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al duncan
Posted on Thursday, August 25, 2005 - 09:36 am:   

Subtext?

Those exploding airships are powered by orgone-energy, remember; it's not so much subtext as just plain text.
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JV
Posted on Thursday, August 25, 2005 - 10:04 am:   

ALL of his stories?!?!? What a MacGuffin.

JeffV
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John Klima
Posted on Thursday, August 25, 2005 - 11:15 am:   

I saw the blimp as a leit motif representing the passing of the previous generation of SF/F writers, making way for a faster, smaller new generation of writers.

JK
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Minz
Posted on Thursday, August 25, 2005 - 01:38 pm:   

Well, since you brought it up...
What's the difference between Rush Limbaugh and the Hindenberg?











One's a flaming Nazi windbag and the other's a dirigible... :-)
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AT
Posted on Friday, August 26, 2005 - 01:30 am:   

"I saw the blimp as a leit motif representing the passing of the previous generation of SF/F writers, making way for a faster, smaller new generation of writers."

A lite motif?
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al duncan
Posted on Saturday, August 27, 2005 - 09:51 am:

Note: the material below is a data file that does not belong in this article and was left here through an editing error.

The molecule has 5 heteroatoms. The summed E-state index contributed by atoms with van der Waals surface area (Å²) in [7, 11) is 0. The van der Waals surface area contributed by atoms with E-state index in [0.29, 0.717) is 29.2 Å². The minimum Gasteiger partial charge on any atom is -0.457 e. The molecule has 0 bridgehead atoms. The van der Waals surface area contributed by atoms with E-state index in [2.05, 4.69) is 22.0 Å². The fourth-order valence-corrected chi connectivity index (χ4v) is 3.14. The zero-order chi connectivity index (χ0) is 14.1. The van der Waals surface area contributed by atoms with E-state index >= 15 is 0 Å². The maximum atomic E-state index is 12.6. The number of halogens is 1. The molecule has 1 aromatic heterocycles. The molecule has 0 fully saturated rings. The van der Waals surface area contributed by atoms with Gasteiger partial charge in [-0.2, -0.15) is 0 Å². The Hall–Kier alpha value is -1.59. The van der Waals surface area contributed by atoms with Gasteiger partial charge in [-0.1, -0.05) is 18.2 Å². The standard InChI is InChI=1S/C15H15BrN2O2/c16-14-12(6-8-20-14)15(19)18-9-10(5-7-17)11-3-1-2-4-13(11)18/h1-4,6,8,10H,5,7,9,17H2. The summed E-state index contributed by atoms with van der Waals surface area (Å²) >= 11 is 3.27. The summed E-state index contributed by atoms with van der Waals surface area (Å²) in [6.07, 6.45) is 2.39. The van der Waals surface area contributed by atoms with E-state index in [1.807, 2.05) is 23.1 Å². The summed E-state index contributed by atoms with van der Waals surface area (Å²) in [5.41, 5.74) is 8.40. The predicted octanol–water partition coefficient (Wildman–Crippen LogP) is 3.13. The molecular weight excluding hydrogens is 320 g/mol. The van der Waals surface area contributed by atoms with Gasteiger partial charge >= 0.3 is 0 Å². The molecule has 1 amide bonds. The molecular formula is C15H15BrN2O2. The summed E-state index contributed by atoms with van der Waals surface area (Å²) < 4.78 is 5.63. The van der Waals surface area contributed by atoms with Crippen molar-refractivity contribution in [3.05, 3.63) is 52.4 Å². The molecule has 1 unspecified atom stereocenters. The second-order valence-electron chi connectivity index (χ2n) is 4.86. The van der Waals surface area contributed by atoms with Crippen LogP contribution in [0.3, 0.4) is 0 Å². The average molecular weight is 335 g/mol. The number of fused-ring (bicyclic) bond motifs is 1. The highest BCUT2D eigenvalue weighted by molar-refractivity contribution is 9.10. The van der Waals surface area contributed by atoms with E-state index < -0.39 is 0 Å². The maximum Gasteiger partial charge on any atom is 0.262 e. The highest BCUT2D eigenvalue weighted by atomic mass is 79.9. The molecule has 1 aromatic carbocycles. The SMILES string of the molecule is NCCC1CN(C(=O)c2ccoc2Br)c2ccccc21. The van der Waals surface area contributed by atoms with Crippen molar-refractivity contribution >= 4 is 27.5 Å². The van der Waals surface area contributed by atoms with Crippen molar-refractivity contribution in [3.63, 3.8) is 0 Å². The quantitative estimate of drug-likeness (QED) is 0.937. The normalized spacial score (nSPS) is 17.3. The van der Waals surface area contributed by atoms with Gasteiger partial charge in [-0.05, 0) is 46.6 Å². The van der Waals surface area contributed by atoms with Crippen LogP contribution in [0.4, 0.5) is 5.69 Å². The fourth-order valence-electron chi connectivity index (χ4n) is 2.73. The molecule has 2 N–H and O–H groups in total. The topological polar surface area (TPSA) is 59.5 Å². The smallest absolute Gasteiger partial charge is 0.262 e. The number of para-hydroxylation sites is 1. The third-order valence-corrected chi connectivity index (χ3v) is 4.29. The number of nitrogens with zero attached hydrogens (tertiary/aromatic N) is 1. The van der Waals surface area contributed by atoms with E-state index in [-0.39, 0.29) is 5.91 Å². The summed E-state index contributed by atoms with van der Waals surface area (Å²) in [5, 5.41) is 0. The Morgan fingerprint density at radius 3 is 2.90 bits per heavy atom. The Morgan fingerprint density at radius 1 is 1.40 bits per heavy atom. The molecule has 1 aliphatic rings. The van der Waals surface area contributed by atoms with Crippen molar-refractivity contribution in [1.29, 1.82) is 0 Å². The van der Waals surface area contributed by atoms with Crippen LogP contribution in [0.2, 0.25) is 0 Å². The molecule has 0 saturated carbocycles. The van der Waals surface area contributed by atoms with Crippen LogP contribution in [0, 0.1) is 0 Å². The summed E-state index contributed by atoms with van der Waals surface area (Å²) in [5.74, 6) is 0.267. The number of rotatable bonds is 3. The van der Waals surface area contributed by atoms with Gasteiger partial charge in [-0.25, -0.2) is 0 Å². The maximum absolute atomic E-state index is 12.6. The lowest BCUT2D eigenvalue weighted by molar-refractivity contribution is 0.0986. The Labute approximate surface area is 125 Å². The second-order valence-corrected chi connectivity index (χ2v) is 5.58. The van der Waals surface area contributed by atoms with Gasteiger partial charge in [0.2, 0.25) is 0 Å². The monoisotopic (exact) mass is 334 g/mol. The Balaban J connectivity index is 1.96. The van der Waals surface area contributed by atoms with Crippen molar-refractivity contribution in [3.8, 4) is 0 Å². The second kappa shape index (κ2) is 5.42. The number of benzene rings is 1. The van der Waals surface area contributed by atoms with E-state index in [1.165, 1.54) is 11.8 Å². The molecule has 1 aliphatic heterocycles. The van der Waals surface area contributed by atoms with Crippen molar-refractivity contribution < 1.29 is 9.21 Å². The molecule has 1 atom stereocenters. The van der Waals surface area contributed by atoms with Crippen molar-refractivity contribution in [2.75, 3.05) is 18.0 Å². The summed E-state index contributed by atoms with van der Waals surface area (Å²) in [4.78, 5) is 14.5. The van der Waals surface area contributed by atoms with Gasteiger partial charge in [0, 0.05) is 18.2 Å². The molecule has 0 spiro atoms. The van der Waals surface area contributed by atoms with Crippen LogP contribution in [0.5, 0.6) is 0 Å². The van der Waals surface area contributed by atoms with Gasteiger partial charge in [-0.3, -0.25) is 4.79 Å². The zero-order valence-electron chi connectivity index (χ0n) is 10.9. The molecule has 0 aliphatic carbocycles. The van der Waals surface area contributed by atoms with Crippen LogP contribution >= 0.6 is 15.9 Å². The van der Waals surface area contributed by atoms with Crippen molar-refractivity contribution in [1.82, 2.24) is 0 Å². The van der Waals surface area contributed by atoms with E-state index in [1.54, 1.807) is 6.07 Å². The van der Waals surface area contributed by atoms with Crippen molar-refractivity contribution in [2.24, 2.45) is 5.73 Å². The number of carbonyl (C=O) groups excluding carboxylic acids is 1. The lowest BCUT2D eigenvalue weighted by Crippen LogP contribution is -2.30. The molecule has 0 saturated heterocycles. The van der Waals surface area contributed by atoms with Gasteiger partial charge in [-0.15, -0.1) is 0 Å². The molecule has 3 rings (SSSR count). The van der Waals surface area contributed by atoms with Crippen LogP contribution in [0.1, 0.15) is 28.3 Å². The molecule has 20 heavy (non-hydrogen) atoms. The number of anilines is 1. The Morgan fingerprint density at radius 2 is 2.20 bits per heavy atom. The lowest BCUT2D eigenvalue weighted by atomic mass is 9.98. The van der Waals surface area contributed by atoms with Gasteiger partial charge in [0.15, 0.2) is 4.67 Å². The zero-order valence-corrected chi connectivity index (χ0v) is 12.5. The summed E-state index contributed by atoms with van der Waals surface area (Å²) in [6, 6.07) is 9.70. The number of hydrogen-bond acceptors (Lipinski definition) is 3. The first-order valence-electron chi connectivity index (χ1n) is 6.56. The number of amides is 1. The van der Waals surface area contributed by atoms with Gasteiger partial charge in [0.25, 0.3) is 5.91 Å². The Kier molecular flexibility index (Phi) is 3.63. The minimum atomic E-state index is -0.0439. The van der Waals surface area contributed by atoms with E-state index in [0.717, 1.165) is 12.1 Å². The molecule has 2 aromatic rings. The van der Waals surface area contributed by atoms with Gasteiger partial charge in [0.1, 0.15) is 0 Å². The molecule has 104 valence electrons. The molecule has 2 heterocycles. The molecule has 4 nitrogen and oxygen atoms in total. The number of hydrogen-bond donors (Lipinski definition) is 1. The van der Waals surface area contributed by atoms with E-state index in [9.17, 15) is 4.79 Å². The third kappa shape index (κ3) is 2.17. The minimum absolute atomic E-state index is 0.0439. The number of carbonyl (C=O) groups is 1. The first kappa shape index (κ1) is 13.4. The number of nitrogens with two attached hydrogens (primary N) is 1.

"... a faster, smaller new generation of writers."

Ah, that would be the ornithopters armed with chi-cannons. But really it's just that I like explosions. Or Jack does, anyway.

Anyhoo, more media-sluttery: there's a 2-page (2-page! wohoo!) profile out of "Scotland's new king of wild fictional frontiers" in this month's issue of SFX. Man, I got the same column inches as Nicole Kidman and Maggie Grace from Lost! And it also gives wee name-checks (hurrah!) to Jeff V, Gary G and our mutual editor, Peter Lavery... Ooh, ooh, ooh, and there's a five star review of Vellum too just to put the icing on the cake!

Ya beauty, as we say here in Glasgow.
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al duncan
Posted on Monday, September 19, 2005 - 11:49 am:   

And media slut little moi has yet another interview up at a newish site Pretentious Heathens UK. There's some other good interviews too -- Moorcock, Ford and Bishop -- in their archives.
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al duncan
Posted on Monday, October 03, 2005 - 05:48 am:   

My story, "The Angel of Gamblers", will be published in the Eidolon I anthology coming out in November from Eidolon & Prime. It's got poker, metaphysics and Jack Flash. What more could ye want? (Apart from cake, of course... ye can never have enough cake... or Guinness... or the smell of wet dog fur... or square sausage on a roll with a bottle of Irn Bru... or... I'll shut up now.)